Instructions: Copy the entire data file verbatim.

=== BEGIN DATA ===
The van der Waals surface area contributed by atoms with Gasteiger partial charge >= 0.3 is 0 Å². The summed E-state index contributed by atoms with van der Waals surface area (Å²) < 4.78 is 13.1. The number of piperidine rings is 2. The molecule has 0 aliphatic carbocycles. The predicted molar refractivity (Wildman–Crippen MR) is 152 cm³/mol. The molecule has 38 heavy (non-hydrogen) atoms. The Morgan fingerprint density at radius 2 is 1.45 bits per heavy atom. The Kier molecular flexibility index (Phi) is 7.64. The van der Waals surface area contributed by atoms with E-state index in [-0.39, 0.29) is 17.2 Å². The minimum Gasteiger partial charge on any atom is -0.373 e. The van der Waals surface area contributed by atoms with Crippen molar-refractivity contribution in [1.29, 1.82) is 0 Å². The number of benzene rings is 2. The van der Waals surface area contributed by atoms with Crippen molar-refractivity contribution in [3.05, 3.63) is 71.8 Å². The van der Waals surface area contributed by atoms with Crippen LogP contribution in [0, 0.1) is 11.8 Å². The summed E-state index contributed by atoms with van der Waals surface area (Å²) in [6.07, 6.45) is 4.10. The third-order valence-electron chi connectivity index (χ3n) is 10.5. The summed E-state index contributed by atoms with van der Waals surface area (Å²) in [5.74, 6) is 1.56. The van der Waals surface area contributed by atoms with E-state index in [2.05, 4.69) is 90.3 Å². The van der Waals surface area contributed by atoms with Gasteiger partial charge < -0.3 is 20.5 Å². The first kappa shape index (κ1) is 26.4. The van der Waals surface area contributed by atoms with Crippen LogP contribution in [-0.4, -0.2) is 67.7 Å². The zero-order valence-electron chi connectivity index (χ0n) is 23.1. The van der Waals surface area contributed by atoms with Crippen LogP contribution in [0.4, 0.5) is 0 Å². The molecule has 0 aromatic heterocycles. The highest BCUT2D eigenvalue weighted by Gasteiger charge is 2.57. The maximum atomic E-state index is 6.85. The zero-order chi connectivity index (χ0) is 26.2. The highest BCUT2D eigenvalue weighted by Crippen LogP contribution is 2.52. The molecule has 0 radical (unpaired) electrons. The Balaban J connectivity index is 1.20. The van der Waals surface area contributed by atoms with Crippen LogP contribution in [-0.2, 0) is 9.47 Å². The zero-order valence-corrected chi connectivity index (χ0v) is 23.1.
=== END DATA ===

The van der Waals surface area contributed by atoms with Gasteiger partial charge >= 0.3 is 0 Å². The summed E-state index contributed by atoms with van der Waals surface area (Å²) < 4.78 is 13.1. The number of piperidine rings is 2. The molecule has 0 aliphatic carbocycles. The predicted molar refractivity (Wildman–Crippen MR) is 152 cm³/mol. The molecule has 38 heavy (non-hydrogen) atoms. The Morgan fingerprint density at radius 2 is 1.45 bits per heavy atom. The Kier molecular flexibility index (Phi) is 7.64. The van der Waals surface area contributed by atoms with E-state index in [-0.39, 0.29) is 17.2 Å². The minimum Gasteiger partial charge on any atom is -0.373 e. The van der Waals surface area contributed by atoms with Crippen molar-refractivity contribution in [1.29, 1.82) is 0 Å². The number of benzene rings is 2. The van der Waals surface area contributed by atoms with Crippen molar-refractivity contribution in [3.05, 3.63) is 71.8 Å². The van der Waals surface area contributed by atoms with Crippen LogP contribution in [0, 0.1) is 11.8 Å². The summed E-state index contributed by atoms with van der Waals surface area (Å²) in [6.07, 6.45) is 4.10. The third-order valence-electron chi connectivity index (χ3n) is 10.5. The summed E-state index contributed by atoms with van der Waals surface area (Å²) in [5.74, 6) is 1.56. The van der Waals surface area contributed by atoms with E-state index in [2.05, 4.69) is 90.3 Å². The van der Waals surface area contributed by atoms with Gasteiger partial charge < -0.3 is 20.5 Å². The first kappa shape index (κ1) is 26.4. The van der Waals surface area contributed by atoms with Crippen LogP contribution in [-0.4, -0.2) is 67.7 Å². The zero-order valence-electron chi connectivity index (χ0n) is 23.1. The van der Waals surface area contributed by atoms with Crippen LogP contribution in [0.4, 0.5) is 0 Å². The molecule has 0 aromatic heterocycles. The highest BCUT2D eigenvalue weighted by Gasteiger charge is 2.57. The maximum atomic E-state index is 6.85. The zero-order chi connectivity index (χ0) is 26.2. The highest BCUT2D eigenvalue weighted by Crippen LogP contribution is 2.52. The molecule has 0 radical (unpaired) electrons. The Balaban J connectivity index is 1.20. The van der Waals surface area contributed by atoms with Crippen LogP contribution in [-0.2, 0) is 9.47 Å². The zero-order valence-corrected chi connectivity index (χ0v) is 23.1.